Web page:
Pulses disruption on the rise
- Pulses — dried peas, beans, lentils, and chickpeas — and the purees and flours made from them are showing up in variety of food products. The use of pulses is propelled by the gluten-free trend, the demand for high-quality vegetarian protein, their nutritional value and their place in sustainable agriculture. Most pulses are also non-GMO.
- In 2014, Ingredion began distributing the pulse flours, protein, and bran ingredients of Alliance Grain Traders for baked goods, snacks, and pasta. Janet Carver, culinary group manager, national and global lead for Ingredion, said, "Pulses are giving us a whole new avenue for better eating quality in gluten-free products."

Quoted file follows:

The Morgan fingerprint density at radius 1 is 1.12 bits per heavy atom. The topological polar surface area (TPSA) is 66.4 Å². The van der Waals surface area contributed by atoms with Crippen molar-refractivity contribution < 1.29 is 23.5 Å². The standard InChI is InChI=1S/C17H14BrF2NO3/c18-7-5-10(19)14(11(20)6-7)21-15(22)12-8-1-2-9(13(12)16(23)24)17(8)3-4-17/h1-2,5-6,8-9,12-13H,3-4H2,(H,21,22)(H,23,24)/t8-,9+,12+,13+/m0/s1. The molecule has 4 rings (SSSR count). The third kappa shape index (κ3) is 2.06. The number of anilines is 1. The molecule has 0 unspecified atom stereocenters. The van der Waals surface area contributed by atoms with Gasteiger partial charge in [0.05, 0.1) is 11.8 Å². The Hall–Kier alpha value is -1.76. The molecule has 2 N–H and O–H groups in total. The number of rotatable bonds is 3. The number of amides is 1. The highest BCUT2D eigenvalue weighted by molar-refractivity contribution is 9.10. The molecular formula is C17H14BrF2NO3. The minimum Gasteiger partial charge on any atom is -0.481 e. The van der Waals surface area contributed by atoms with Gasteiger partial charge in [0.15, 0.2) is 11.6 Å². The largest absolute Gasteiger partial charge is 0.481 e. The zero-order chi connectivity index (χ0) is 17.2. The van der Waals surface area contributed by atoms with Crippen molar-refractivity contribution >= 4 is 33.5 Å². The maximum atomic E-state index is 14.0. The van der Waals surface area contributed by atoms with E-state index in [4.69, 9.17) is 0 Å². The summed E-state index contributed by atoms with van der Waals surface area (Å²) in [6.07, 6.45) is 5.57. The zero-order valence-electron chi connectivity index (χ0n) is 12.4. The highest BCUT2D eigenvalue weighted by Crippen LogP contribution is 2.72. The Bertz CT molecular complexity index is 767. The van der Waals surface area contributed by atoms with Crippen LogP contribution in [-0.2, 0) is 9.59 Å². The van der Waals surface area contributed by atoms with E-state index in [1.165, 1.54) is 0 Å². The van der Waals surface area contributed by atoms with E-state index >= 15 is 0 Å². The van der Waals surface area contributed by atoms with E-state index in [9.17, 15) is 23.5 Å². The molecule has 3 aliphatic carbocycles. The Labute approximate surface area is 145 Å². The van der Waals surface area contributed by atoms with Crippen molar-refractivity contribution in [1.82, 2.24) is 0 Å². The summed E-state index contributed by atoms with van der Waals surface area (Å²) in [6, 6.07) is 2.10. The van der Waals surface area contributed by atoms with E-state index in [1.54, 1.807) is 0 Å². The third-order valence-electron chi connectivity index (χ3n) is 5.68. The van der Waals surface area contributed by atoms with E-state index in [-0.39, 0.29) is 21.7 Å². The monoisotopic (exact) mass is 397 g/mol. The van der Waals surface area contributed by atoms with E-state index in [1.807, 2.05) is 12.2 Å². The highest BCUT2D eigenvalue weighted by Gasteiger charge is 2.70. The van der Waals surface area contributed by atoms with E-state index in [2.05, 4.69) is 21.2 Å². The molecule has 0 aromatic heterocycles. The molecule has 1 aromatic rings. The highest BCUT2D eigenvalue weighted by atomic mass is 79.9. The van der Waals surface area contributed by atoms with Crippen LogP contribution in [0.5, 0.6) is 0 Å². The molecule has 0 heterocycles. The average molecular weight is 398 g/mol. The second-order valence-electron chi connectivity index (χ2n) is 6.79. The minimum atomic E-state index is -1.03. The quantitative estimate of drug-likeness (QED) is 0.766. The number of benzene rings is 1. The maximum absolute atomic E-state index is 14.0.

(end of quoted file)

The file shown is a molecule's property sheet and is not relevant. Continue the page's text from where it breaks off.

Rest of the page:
- To increase public awareness of pulses' nutritional benefits as part of sustainable food production, food security and nutrition, the General Assembly of the United Nations has declared 2016 the International Year of Pulses.
Pulses can partially replace eggs in some products, and food manufacturers are using pulses in a wide variety of snacks. To encourage more use of pulses, the USA Dry Pea & Lentil Council presents a product development course at trade conferences.
- Food Business News Pulses take off